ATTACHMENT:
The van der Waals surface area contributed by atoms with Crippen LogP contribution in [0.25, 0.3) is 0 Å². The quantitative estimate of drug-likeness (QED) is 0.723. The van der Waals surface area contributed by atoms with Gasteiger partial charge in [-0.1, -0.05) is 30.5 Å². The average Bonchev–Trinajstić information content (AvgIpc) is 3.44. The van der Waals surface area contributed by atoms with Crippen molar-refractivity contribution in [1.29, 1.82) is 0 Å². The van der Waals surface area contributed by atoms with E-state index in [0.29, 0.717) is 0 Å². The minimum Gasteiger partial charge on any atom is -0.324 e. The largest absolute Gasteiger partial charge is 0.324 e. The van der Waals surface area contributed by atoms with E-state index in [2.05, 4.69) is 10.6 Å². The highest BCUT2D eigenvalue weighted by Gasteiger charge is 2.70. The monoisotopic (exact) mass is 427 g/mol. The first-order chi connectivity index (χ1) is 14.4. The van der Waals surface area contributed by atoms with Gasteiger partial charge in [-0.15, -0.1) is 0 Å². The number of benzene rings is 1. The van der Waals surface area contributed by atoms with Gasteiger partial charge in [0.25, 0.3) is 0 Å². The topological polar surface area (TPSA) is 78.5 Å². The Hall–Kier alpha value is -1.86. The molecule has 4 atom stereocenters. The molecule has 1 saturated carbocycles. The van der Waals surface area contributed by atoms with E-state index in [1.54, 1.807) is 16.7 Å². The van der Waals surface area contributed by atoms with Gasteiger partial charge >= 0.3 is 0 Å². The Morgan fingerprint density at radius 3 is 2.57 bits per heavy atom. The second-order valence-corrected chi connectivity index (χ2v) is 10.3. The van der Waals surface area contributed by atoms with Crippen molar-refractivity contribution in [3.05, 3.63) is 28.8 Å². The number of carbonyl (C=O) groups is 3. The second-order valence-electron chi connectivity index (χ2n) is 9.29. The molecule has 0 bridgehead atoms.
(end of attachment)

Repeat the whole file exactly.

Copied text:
The van der Waals surface area contributed by atoms with Crippen LogP contribution in [0.25, 0.3) is 0 Å². The quantitative estimate of drug-likeness (QED) is 0.723. The van der Waals surface area contributed by atoms with Gasteiger partial charge in [-0.1, -0.05) is 30.5 Å². The average Bonchev–Trinajstić information content (AvgIpc) is 3.44. The van der Waals surface area contributed by atoms with Crippen molar-refractivity contribution in [1.29, 1.82) is 0 Å². The van der Waals surface area contributed by atoms with E-state index in [0.29, 0.717) is 0 Å². The minimum Gasteiger partial charge on any atom is -0.324 e. The largest absolute Gasteiger partial charge is 0.324 e. The van der Waals surface area contributed by atoms with E-state index in [2.05, 4.69) is 10.6 Å². The highest BCUT2D eigenvalue weighted by Gasteiger charge is 2.70. The monoisotopic (exact) mass is 427 g/mol. The first-order chi connectivity index (χ1) is 14.4. The van der Waals surface area contributed by atoms with Gasteiger partial charge in [-0.15, -0.1) is 0 Å². The number of benzene rings is 1. The van der Waals surface area contributed by atoms with Gasteiger partial charge in [0.25, 0.3) is 0 Å². The topological polar surface area (TPSA) is 78.5 Å². The Hall–Kier alpha value is -1.86. The molecule has 4 atom stereocenters. The molecule has 1 saturated carbocycles. The van der Waals surface area contributed by atoms with E-state index in [1.54, 1.807) is 16.7 Å². The van der Waals surface area contributed by atoms with Gasteiger partial charge >= 0.3 is 0 Å². The Morgan fingerprint density at radius 3 is 2.57 bits per heavy atom. The second-order valence-corrected chi connectivity index (χ2v) is 10.3. The van der Waals surface area contributed by atoms with Crippen molar-refractivity contribution in [3.05, 3.63) is 28.8 Å². The number of carbonyl (C=O) groups is 3. The second-order valence-electron chi connectivity index (χ2n) is 9.29. The molecule has 0 bridgehead atoms.